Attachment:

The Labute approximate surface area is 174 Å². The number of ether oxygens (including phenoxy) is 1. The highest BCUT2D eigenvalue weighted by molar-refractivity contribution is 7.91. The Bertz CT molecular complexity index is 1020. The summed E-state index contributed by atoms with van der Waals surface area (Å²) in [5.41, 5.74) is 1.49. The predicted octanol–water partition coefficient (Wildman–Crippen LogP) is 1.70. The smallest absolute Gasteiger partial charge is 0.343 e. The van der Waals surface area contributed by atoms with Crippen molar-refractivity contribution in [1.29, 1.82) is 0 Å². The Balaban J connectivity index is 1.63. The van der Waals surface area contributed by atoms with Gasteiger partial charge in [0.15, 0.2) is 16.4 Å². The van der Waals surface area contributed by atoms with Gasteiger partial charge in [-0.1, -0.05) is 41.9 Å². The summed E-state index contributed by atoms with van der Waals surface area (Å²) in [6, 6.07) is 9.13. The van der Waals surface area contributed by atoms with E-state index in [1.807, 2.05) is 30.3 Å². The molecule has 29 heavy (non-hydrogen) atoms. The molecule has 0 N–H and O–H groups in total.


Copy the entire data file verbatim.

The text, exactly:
The Labute approximate surface area is 174 Å². The number of ether oxygens (including phenoxy) is 1. The highest BCUT2D eigenvalue weighted by molar-refractivity contribution is 7.91. The Bertz CT molecular complexity index is 1020. The summed E-state index contributed by atoms with van der Waals surface area (Å²) in [5.41, 5.74) is 1.49. The predicted octanol–water partition coefficient (Wildman–Crippen LogP) is 1.70. The smallest absolute Gasteiger partial charge is 0.343 e. The van der Waals surface area contributed by atoms with Crippen molar-refractivity contribution in [1.29, 1.82) is 0 Å². The Balaban J connectivity index is 1.63. The van der Waals surface area contributed by atoms with Gasteiger partial charge in [0.15, 0.2) is 16.4 Å². The van der Waals surface area contributed by atoms with Gasteiger partial charge in [-0.1, -0.05) is 41.9 Å². The summed E-state index contributed by atoms with van der Waals surface area (Å²) in [6, 6.07) is 9.13. The van der Waals surface area contributed by atoms with E-state index in [1.807, 2.05) is 30.3 Å². The molecule has 29 heavy (non-hydrogen) atoms. The molecule has 0 N–H and O–H groups in total.